I want to wish warm congratulations to President-elect Obama. I am now officially among those feeling "hope" and "faith" regarding him (I knew that "change" was coming, either way). Though I supported "the other one," I am proud that America has elected it's first Black president. The historic aspect of his election must not occlude the historic nature of the problems he faces, upon entering office.
To be blunt: Sen. Obama, the first Black president, will be challenged with problems larger than either Reagan or Kennedy had to deal with, and may end up facing another worldwide depression, as Roosevelt did. I'm hoping that Pres. Obama is the right leader for our times, and have faith that he is. In a changing world, the USA has "risen up" to the challenge of "change."
I can't predict whether things will get better or worse, but if I were a betting man, I'd bet on the latter. Pres. Obama's job is going to be very difficult. Even if he manages to navigate the nation in the right direction, it will be against strong political headwinds. If things "keep going the wrong way," he will get the blame. Welcome to the Oval Office, President Obama.
Here are some questions for, and thoughts about our next president:
On foreign policy, will he follow the "Clinton" model, and return the "war on Islamist terrorism" to a "law enforcement" effort? Will he "escalate" the military action in Afghanistan in a way that destabilizes Pakistan, and perhaps the entire region? No-one knows, but we are in the middle of a global war, unlike any we've been engaged in before. This will be the trickiest minefield for him to cross.
Sen. Obama said that he employed no lobbyists in his campaign, but the head of his Nevada campaign, the late Terrence Tolbert, was "a top official who ran lobbying efforts for the (NYC) Department of Education." Was there an exemption for taxpayer-funded lobbyists? Mr. Tolbert died of a heart attack, tragically cut down at the age of 44 on the Sunday before the election. My condolences go out to his family, and my apologies for using him to make a political point.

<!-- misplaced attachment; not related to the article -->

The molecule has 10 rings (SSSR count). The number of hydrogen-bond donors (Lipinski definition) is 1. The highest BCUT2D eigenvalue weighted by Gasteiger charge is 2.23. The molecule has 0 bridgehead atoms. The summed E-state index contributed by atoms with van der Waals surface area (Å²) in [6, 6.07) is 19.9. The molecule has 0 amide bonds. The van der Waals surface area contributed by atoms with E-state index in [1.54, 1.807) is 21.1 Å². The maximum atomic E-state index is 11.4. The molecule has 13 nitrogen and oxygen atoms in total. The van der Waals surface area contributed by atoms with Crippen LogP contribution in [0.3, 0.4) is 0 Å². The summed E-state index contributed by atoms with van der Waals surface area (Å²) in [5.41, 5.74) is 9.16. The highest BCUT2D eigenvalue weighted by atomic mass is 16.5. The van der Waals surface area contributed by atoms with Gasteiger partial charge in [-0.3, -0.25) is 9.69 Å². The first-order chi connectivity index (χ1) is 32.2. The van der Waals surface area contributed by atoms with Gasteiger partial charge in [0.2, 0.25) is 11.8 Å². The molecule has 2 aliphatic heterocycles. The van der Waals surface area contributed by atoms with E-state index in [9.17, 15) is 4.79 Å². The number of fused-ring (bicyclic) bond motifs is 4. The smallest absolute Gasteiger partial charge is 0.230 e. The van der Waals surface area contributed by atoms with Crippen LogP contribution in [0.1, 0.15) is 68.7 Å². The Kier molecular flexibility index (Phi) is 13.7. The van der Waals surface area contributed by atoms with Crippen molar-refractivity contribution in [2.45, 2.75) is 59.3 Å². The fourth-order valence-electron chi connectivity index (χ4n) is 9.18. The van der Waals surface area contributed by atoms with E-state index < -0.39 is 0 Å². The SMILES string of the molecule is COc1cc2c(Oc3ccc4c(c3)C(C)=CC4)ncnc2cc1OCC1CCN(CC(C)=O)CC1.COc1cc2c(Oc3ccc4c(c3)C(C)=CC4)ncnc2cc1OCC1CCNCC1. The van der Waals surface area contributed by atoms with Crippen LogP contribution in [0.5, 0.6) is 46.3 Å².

I have to repeat a question from an earlier post of mine: "Medicare and Medicaid are losing billions of dollars every year, and are riddled with fraud. If the government can't pay for, and adequately manage these health care programs, how can it afford 'universal' health care? Will you fix Medicaid/-care before proposing any new health care program?"
He can't seriously offer government-funded health care for "everyone" until Medicare and Medicaid are fixed, and he has put both of those on the "back burner," calling them "long-term problems" that he won't try to tackle right off the bat. Yet he still wants to expand government's role in (and financial obligation to) the health care industry (PS: That's what killed Hillarycare, over a decade ago). Forcing businesses to provide health care will be disastrous to many small businesses, as well.
There is some debate over whether he will govern as a moderate, or from the left. I suspect the latter, but will try to keep an "open mind" on this subject until he actually starts governing. Either way, I wish him well in dealing with the serious problems facing our nation. While I may be a critic, I also realize that great challenges often forge great leaders. I hope this is the case with President Obama.